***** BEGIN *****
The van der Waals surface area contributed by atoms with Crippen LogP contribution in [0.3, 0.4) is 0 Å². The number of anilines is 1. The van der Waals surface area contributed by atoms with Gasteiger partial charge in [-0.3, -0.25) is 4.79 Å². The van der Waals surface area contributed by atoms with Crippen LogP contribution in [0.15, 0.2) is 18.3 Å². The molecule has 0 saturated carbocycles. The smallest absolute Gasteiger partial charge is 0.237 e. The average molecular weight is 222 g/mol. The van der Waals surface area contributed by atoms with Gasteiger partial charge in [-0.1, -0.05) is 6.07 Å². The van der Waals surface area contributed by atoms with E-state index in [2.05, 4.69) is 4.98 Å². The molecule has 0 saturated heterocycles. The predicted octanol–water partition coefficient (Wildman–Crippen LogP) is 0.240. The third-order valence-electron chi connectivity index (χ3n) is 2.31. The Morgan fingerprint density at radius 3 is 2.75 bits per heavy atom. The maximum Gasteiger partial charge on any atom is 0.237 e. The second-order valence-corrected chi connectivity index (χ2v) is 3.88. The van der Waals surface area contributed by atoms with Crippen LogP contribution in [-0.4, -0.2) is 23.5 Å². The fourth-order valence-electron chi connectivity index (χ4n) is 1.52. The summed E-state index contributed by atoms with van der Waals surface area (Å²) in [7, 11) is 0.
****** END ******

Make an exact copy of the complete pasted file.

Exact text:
The van der Waals surface area contributed by atoms with Crippen LogP contribution in [0.3, 0.4) is 0 Å². The number of anilines is 1. The van der Waals surface area contributed by atoms with Gasteiger partial charge in [-0.3, -0.25) is 4.79 Å². The van der Waals surface area contributed by atoms with Crippen LogP contribution in [0.15, 0.2) is 18.3 Å². The molecule has 0 saturated carbocycles. The smallest absolute Gasteiger partial charge is 0.237 e. The average molecular weight is 222 g/mol. The van der Waals surface area contributed by atoms with Gasteiger partial charge in [-0.1, -0.05) is 6.07 Å². The van der Waals surface area contributed by atoms with E-state index in [2.05, 4.69) is 4.98 Å². The molecule has 0 saturated heterocycles. The predicted octanol–water partition coefficient (Wildman–Crippen LogP) is 0.240. The third-order valence-electron chi connectivity index (χ3n) is 2.31. The Morgan fingerprint density at radius 3 is 2.75 bits per heavy atom. The maximum Gasteiger partial charge on any atom is 0.237 e. The second-order valence-corrected chi connectivity index (χ2v) is 3.88. The van der Waals surface area contributed by atoms with Crippen LogP contribution in [-0.4, -0.2) is 23.5 Å². The fourth-order valence-electron chi connectivity index (χ4n) is 1.52. The summed E-state index contributed by atoms with van der Waals surface area (Å²) in [7, 11) is 0.